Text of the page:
Kansas AD Sheahon Zenger signs extension, vows to fix football

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Kansas athletics director Sheahon Zenger has signed an extension to remain on the job through the 2020-21 academic year, the school announced Sunday.

Zenger has been on the job since 2011, meaning the new deal will take him past the decade mark in Lawrence.

“Since Sheahon’s arrival in Jan. 2011, Kansas Athletics has enjoyed success on and off the field,” Kansas chancellor Bernadette Gray-Little said in a statement. “I am confident that under Sheahon’s leadership Athletics will experience even more success in the coming years.”

Zenger did not hire Bill Self, but he did hire Charlie Weis, which cost KU more than $5.6 million in buyout money after he was fired for going 6-22 leading the Jayhawks from 2012-14.

David Beaty was since hired to run the program, who has infused an outlook brighter than his 2-22 record would suggest.

Zenger said the new contract will allow him to fix football. Via the Kansas City Star:

Under Zenger’s watch, KU has most notably added numerous construction projects, including Rock Chalk Park and the DeBruce Center, which houses the original rules of basketball. He has spoken previously about completing those ventures to “clear the deck” financially so focus could be placed on football and Memorial Stadium renovations — two things he now says are “really the top priorities for me in the next four years.”

“We want it to be a place that people just love to come to,” Zenger said of Memorial Stadium. “We have such history there. I think it’s the greatest setting in the nation for college football. We just need to get it to the point where it’s a place that’s just revered.”

The extension includes a raise from a base salary of $619,000 to $700,000.

Alleged victim of Tennessee WR Josh Smith threatens $3 million civil suit

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Earlier this month, Tennessee wide receiver Josh Smith was charged with domestic assault following an incident at an off-campus house with his roommate. Now, the roommate is seeking damages of $875,000. If that sum is not paid, then the alleged victim may bring a $3 million civil suit to the court.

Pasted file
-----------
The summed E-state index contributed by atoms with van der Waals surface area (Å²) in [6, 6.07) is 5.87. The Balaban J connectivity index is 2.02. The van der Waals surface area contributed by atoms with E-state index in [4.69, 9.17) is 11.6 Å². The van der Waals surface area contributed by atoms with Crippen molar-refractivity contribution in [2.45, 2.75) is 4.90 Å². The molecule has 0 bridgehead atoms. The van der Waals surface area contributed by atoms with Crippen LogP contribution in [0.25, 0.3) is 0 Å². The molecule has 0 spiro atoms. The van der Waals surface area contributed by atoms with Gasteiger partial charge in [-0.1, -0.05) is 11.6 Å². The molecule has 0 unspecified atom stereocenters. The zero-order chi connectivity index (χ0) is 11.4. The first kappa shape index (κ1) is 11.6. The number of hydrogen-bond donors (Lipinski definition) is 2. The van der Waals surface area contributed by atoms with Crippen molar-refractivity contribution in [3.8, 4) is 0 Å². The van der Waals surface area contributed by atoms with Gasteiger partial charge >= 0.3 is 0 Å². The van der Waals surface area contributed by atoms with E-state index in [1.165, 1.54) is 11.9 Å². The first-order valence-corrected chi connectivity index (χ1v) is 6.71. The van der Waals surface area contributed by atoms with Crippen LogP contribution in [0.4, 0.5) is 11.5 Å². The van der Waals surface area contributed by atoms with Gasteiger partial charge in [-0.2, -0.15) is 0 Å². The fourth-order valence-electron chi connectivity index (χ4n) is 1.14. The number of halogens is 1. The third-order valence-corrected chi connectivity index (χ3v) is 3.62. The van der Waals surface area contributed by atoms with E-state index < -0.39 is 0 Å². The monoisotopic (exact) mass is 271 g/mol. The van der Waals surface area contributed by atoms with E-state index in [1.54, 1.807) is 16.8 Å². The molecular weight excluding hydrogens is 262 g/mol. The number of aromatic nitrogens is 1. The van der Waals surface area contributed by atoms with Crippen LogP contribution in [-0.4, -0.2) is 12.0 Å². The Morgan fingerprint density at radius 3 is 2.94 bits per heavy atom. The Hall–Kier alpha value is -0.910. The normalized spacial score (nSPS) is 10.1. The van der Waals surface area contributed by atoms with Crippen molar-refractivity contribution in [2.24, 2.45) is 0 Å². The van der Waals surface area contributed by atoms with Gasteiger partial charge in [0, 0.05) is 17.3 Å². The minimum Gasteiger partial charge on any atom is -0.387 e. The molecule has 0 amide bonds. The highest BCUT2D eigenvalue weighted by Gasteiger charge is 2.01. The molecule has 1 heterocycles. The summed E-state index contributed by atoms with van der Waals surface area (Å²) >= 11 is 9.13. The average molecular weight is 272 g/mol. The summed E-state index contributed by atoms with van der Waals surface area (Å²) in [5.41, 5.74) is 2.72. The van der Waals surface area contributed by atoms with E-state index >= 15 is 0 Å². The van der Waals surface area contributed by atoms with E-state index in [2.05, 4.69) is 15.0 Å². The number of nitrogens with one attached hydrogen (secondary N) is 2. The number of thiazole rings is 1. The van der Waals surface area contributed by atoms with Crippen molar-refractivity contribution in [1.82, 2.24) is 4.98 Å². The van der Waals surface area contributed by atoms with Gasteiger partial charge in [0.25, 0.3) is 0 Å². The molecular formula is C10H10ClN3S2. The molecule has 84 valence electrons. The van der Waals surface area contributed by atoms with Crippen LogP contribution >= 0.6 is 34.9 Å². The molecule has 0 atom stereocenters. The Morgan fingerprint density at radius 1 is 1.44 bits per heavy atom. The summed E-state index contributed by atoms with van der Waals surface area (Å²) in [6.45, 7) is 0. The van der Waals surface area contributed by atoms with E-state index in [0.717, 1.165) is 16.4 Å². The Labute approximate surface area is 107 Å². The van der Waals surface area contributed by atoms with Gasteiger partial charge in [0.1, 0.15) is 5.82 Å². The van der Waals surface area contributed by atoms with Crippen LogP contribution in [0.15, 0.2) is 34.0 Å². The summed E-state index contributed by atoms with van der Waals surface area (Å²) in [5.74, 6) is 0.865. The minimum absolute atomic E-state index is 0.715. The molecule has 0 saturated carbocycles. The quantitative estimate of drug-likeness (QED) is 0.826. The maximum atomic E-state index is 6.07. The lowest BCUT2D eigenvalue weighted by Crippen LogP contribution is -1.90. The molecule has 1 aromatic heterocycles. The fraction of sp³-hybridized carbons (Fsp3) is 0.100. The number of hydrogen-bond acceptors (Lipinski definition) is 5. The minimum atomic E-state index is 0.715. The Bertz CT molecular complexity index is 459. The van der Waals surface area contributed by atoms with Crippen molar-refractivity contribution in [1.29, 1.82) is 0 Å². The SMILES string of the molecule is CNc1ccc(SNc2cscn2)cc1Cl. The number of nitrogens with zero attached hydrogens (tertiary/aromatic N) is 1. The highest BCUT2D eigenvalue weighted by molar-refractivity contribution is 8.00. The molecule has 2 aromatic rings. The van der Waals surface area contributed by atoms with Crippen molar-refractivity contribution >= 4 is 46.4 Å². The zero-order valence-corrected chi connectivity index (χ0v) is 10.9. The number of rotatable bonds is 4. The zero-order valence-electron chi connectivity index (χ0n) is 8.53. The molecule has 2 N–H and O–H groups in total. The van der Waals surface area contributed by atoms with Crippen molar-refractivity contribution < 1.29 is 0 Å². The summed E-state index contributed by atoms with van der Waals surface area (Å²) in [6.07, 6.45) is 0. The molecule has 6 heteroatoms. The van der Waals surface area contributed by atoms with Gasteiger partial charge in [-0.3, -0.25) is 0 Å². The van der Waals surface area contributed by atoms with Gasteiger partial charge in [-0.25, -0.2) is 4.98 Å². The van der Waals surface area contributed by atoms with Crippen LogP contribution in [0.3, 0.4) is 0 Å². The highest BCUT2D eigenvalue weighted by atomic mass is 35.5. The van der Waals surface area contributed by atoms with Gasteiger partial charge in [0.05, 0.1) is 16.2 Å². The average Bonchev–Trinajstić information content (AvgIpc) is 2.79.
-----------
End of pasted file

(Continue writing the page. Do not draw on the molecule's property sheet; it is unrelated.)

According to Jimmy Hyams of WNML, Kennedy Foster suffered a broken nose, broken teeth and damage to his eyes and right ear in the incident earlier this month that led to the charges filed against Smith. Foster sent a settlement demand letter to the attorney representing Smith.

“I’m not accusing him (Foster) of extortion, but that’s what it looks like,’’ Smith’s attorney, Keith Stewart said according to Hyams. “Given my understanding that Mr. Foster’s attempts to press charges against Malcolm Stokes were unsuccessful, it seems his motives are clear.’’

“I think when the truth comes out, Josh will be exonerated,” Stewart said of his client.

The deadline for paying the settlement demand is set for May 30 (tomorrow) by 5:00 p.m. and is to be delivered in the form of a cashier’s check along with a letter of apology for the incident. If the Smith family does not pay the requested sum, the legal team for Foster will move forward with a $1.5 million lawsuit seeking compensatory damages and a $1.5 million lawsuit for punitive damages. How either will hold up in court remains to be seen.

How some college football teams are recognizing Memorial Day on Twitter

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It’s not Memorial Day until the social media teams at college football programs start pumping out branded Memorial Day messages on Twitter and Facebook and Instagram. As expected, teams and conferences are busy at pumping out the social media content for their followers today. Here is a sampling of what has been seen so far.

If you have not already done so, please take a few minutes to read John’s annual Memorial Day post.